Book review: The Lost Soul by Rosie Goodwin

Could a 12-year-old girl deliberately set fire to her adopted parents’ house and burn them alive?

Wednesday, 29th December 2010, 6:00 am

This is the conundrum at the heart of Rosie Goodwin’s disturbing and sometimes distressing new novel which looks deep into the psyche of a hidden corner of our society.

A former social worker and foster mother, Goodwin can always be relied on to present us with a raw slice of life and The Lost Soul is a haunting and harrowing tale of a child let down by the adults who are supposed to protect her.

Maddy Donovan is a sullen, plain and awkward child and was just seven when she and younger brother Oliver were removed from the home of their alcoholic mother.

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It should have been the start of a wonderful new life for them when they were adopted by the well-heeled Donovans and moved into their luxury middle-class home.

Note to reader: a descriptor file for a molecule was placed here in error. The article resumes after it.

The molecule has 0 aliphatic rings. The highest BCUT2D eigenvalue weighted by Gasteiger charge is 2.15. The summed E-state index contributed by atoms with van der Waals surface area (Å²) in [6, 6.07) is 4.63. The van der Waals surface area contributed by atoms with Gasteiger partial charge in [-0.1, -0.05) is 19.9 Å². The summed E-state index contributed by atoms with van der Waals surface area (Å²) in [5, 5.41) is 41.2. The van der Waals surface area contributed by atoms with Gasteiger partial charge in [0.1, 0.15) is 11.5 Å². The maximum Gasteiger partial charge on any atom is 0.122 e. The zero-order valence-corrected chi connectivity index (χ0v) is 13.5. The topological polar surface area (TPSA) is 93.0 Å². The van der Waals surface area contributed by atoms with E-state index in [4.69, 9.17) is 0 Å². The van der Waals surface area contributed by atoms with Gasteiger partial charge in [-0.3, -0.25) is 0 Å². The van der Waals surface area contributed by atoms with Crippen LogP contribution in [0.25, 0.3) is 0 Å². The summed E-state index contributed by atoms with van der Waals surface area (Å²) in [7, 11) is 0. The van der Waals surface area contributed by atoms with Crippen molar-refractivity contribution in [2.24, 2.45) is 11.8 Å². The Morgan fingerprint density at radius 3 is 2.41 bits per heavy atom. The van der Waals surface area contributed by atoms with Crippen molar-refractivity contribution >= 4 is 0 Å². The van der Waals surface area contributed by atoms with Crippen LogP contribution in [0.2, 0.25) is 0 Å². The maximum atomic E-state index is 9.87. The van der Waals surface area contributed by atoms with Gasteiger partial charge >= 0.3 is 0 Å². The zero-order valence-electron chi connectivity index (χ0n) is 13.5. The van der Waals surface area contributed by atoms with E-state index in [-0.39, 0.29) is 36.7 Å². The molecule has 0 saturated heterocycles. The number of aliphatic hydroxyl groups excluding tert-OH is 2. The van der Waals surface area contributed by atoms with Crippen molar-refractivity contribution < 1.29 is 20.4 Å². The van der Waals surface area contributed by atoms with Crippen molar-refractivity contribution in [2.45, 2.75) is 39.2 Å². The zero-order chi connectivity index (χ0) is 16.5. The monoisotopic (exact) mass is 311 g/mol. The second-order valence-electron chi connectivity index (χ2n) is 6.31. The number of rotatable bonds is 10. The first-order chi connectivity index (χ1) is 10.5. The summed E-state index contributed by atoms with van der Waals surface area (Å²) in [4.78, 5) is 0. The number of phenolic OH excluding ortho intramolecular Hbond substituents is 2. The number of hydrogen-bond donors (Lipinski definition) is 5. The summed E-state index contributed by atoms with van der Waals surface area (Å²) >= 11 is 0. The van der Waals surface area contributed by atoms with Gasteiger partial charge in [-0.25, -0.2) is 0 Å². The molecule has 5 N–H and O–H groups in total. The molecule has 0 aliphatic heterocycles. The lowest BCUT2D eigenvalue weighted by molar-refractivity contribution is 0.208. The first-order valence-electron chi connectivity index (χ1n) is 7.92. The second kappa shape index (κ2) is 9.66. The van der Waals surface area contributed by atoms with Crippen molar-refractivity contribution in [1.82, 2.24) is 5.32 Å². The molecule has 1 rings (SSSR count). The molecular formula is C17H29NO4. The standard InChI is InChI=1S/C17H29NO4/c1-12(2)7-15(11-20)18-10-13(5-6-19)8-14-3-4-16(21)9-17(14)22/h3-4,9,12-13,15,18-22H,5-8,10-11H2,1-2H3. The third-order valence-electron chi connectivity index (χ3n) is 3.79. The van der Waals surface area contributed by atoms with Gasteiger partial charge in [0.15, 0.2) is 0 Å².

But Michelle Donovan was a secret bully who adored little Oliver but used Maddy as a household drudge.

So when the Donovans die in a fire caused by a chip pan which was mysteriously set ablaze by the two youngsters in the middle of night, suspicion falls on Maddy who seems totally unmoved by the tragedy.

But things just aren’t adding up for Maddy’s social worker Sue Maddox and she finds the young girl a temporary foster home with caring young couple Andy and Kirsty Tranter.

The Tranters are childless and grow fond of Maddy, sensing she is more of ‘a lost soul’ than ‘a sullen little thing’.

They are determined to adopt her but are thwarted by a police and social services decision to send her instead to River House, a boarding school for ‘misfits’.

Will Maddy’s determination see her through the ordeal of next five years and will she ever see Oliver again?

Goodwin understands the tragedies and traumas of broken families and the heartbreak of needy children failed by a world too busy or too uncaring to help them.

She writes about pain and trauma with all the insight and empathy of a professional...and there won’t be a dry eye in the house when the last page of The Lost Soul is turned.

A moving and powerful novel.

(Headline, paperback, £6.99)